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Mary Bono Mack juggles new roles, on and off the Hill

Rep. Mary Bono Mack is all over the map.

In Washington, the longtime Republican lawmaker from California is an increasingly prominent player on the powerful Energy and Commerce Committee, while also trying to be a voice for two constituencies — moderates and women — that she believes don’t always receive the requisite attention within the House Republican Conference.

In Palm Springs, she is facing a spirited reelection challenge. In Florida, she’s the wife of a Senate candidate. And on the national stage, she’s a high-profile surrogate for former Massachusetts governor Mitt Romney’s presidential bid. Oh, and in Northern Virginia, she’s a first-time grandmother.

So how can she possibly divide her time so many ways?

“For every working mom, there’s a working balance, a very delicate balance to strike,” Bono Mack said in an interview last week. That can mean not seeing her husband for long stretches. Or it can mean turning down a “Meet the Press” appearance so she can spend time with her family, as was the case recently.

Mary Bono Mack, left, and Chaz Bono arrive at the GLAAD Media Awards in Los Angeles on April 21, 2012. (PHIL McCARTEN/REUTERS)

Bono Mack’s willingness to speak for and about women is part of what made the Romney campaign recently push her to the forefront, when the presumed Republican nominee was being attacked for having an unclear position on the Lilly Ledbetter Fair Pay Act.

“Women in the Obama economy are facing hardships of historical proportions,” Bono Mack said in response, prompting Democrats to note that she had joined nearly all her fellow Republicans in voting against the Lilly Ledbetter measure in 2009.

But Bono Mack doesn’t necessarily see herself as a top voice on “women’s issues.”

“The strange thing about me is that I don’t believe there is a separate set of ‘women’s issues.’ I’m one who believes women care about the same issues men do,” Bono Mack said, although she did allow that women “relate differently to candidates” than men do.

In January, Bono Mack was summoned by the Romney campaign to serve as a surrogate against former House speaker Newt Gingrich (R-Ga.), with whom both she and her late husband, Rep. Sonny Bono (R-Calif.).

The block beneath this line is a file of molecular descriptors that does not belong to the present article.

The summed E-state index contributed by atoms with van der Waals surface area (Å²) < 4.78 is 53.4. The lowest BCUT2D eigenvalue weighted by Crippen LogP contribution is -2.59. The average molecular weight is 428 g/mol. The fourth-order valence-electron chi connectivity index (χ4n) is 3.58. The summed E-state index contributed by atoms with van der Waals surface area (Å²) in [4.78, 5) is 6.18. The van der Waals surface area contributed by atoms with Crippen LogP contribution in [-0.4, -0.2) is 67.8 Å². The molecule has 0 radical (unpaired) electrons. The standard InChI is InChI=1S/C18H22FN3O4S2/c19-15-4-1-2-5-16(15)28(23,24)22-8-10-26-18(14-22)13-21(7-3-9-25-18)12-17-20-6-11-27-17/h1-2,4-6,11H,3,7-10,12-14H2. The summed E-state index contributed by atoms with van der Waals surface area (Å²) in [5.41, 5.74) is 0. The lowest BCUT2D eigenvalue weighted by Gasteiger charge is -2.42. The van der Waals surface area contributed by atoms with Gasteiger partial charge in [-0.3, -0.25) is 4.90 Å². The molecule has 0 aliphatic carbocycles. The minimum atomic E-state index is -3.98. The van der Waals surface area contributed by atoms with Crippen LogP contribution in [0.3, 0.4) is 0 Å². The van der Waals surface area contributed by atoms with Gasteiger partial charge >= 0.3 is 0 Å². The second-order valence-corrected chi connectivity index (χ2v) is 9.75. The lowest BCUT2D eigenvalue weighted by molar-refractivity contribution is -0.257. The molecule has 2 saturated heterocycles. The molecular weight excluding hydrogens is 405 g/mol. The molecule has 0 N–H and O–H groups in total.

She and her husband, Florida Rep. Connie Mack (R) — who is running for the Senate — and Rep. Jason Chaffetz (R-Utah) trailed Gingrich in Florida to remind reporters of his turbulent speakership and dubbed him an unreliable leader. At some stops, the lawmakers got into much-publicized spats with Gingrich spokesman R.C. Hammond.

Asked whether she enjoyed such sparring, Bono Mack confessed, “No, I didn’t. . . . It was a little bit difficult and R.C. kind of played the guilt trip on me,” because she had been friends with Gingrich.

Back on Capitol Hill, Bono Mack recently helped found the Women’s Policy Committee, which she hopes will serve as a lobbying force within the Republican Conference.

“When our leadership makes a puzzling decision . . . I want to have the opportunity for us to come together as a group of women to discuss with leadership how things can be better done,” Bono Mack said.

Although she declined to specify any instances in which she felt the leadership had neglected their views, Bono Mack said she thinks Republican women in Congress are too little-known and that is hurting the party’s efforts with female voters.

“The spokespeople for women Republicans have been Sarah Palin and Michele Bachmann, and with all due respect to them, that’s presidential politics, not congressional politics,” she said.

Similarly, Bono Mack — who has a center-right voting record and is a member of the Republican Main Street Partnership — said that what she and her fellow moderates “would like is more of an opportunity to explain to the leadership what we think ought to be happening.”

Previously a fitness instructor and restaurant manager, Bono Mack had no political experience when she was elected to the House in 1998, following Sonny Bono’s death in a skiing accident. She has spent seven terms learning the language of policy, focusing on issues that include prescription drug abuse and telecommunications.

“I’ve always had a natural affinity for technology,” she said.

She apparently also has an affinity for cross-country flights. Bono Mack has been spending a lot of time with her daughter, who lives in Northern Virginia and gave birth to a girl in mid-February.

But Bono Mack also has to keep an eye on her Southern California district, where emergency room doctor Raul Ruiz, a Democrat, is hoping to score an upset against her in November. Bono Mack is strongly favored to keep her seat, but Ruiz has at least raised enough money to draw some attention.

And in Florida, Connie Mack is running in a heated Republican primary for the chance to face Sen. Bill Nelson (D). So Bono Mack and her husband are often apart, although they do use Facetime, the online video chat program, to stay in touch most days.

“I see him midweek when we’re voting, and on weekends we go our separate ways,” Bono Mack said. “No member of Congress has a perfect life and gets to see their spouse all the time. We both have fantastic districts and we’re very proud of where we come from.”

For previous In Session columns, go to postpolitics.com.

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